DURHAM, N.C. (AP) -- A winter storm blanketed parts of North Carolina and Virginia with snow early Saturday as its slow march across the Southeast left grocery store shelves empty and roads icy and impassible.
The National Weather Service said North Carolina cities including Winston-Salem, Greensboro and Roxboro had received six inches or more of snow overnight, while sleet and ice were making roads treacherous in Raleigh and areas southeast. Next on the storm's path was southeast Virginia, where the weather service said more than an inch had already accumulated. Some places could get a foot of snow.
Much of North Carolina is under a winter storm warning until 7 p.m. Saturday. Duke Energy reported more than 14,000 outages in the Carolinas, with many in the Charlotte area.
"Whenever snow comes people get really excited. I'm a little excited," said Donovan Cheatham, who studies music at North Carolina Central University and plays in jazz bands. He and roommate Collin Williams said if they get snowed in, they may miss a paying gig but will jam anyway - Collins on alto saxophone and Cheatham on drums.
"Practice. We'll get a lot of practice in," Williams said.
Lauren Rathbone, manager of Public Hardware in Durham, North Carolina, said the store sold out of more than 100 sleds Friday, along with bags and bags of ice melt to treat driveways and walks.
"At the beginning, it's ice melt and sleds. Closer to it when people start realizing it's going to be super cold, they'll start working on kerosene heaters, kerosene wicks ... Probably Saturday somebody's going to be out of electricity, and they'll start working on lamps," she quipped.
A blizzard warning for southeast Virginia accompanied forecasts of up to a foot of snow there. Winds in the warning area, which includes Norfolk and Virginia Beach, could reach 30 mph with gusts up to 45 mph.
One fatality - a man whose pickup truck went off a snow-slickened Kentucky road Thursday - has been reported. But the winter road mess caused hundreds of fender benders and other non-injury crashes, some involving school buses, on Nashville, Tennessee, roads by Friday.
Nashville's city school district ordered classes to start as scheduled Friday morning but had to hastily announce early dismissals as police reports of non-injury crashes multiplied. All students made it safely home.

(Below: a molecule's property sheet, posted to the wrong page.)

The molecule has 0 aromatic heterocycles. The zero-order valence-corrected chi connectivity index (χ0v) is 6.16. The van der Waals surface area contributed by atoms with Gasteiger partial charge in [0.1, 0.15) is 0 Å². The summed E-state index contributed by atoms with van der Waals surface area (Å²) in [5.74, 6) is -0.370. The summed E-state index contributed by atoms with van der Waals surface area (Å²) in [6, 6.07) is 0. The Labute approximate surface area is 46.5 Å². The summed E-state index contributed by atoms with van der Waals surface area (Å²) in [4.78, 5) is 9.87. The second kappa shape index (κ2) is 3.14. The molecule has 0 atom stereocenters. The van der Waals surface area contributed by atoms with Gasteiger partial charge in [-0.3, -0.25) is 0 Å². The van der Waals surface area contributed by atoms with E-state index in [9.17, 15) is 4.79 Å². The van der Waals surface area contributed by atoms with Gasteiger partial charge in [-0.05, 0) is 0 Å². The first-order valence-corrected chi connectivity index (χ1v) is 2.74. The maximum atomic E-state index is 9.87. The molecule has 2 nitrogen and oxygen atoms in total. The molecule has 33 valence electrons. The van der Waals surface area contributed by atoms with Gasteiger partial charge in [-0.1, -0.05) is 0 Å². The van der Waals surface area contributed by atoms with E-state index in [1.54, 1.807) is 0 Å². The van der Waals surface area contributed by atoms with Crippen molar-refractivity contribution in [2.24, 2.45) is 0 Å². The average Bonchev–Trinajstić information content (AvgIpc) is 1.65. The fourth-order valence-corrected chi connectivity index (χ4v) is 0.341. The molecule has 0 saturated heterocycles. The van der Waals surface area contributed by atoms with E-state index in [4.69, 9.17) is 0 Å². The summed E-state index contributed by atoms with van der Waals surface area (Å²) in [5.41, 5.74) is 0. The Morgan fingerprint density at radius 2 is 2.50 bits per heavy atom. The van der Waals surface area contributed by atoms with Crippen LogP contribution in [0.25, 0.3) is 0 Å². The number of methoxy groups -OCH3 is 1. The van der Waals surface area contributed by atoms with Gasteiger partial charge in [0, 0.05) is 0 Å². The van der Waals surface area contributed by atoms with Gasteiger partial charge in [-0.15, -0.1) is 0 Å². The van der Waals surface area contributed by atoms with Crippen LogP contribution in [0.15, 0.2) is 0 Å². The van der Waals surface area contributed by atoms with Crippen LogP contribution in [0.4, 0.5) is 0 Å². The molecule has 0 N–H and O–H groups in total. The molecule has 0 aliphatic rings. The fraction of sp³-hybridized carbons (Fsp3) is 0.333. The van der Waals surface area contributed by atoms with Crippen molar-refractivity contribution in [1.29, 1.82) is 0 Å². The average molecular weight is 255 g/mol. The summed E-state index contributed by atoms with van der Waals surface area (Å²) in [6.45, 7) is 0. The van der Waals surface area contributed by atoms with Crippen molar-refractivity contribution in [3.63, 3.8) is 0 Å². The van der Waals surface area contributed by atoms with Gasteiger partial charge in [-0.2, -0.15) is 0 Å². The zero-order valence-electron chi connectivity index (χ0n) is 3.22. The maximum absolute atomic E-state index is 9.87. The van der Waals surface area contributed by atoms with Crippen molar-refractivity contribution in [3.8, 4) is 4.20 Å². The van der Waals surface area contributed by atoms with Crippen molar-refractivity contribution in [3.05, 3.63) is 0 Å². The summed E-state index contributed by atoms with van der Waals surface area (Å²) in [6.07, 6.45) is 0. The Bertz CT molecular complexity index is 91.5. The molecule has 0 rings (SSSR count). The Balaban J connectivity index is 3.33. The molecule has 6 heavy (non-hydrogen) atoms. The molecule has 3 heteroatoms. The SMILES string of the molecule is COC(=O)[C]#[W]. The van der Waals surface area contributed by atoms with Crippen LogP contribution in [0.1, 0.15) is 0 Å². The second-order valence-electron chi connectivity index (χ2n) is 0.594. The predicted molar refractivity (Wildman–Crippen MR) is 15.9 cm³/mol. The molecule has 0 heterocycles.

"We apologize," Nashville Schools Chief Operating Officer Chris Henson said. "We realize that it's been very frustrating for everyone."
Ice forming Friday evening near sunset made driving dangerous on some Mississippi highways. State transportation officials reported ice on roads and bridges in more than half of the state's counties.
And Alabama was under a winter storm warning until Saturday morning from the wintry mix. By midday, the storm was expected to clear out, but ice would likely remain as highs would only get into the 30s. By Tuesday, temperatures are expected to reach almost balmy 50s and 60s.
In Georgia, 2 to 4 inches of snow could cover northern parts of the state by Saturday morning, forecasters said. Though rain and freezing rain fell at times in Atlanta, its workers, schools and companies dismissed early Friday, avoiding the epic snowstorm traffic jam of January 2014 that stranded motorists in cars on interstates. Some took to sledding in snow-coated northern Atlanta suburbs and in Tennessee.
The storm also upended plans for inaugural celebrations for new North Carolina Gov. Roy Cooper, who was supposed to have an outdoor inaugural ceremony Saturday attended by thousands. He instead rushed through a 20-minute indoor oath-taking Friday before settling into his first assignment - storm preparedness.
"Consider yourselves the chosen few," Cooper jokingly told those able to attend his swearing-in Friday. Instead of Saturday's daylong ceremonies and parade, he planned to open with a morning storm briefing before addressing the state via television.
Associated Press writers Kim Chandler in Montgomery, Alabama, and Rebecca Santana in New Orleans, Jeff Martin in Atlanta and Ben Finley in Norfolk, Virginia, contributed to this report.
Associated Press 2017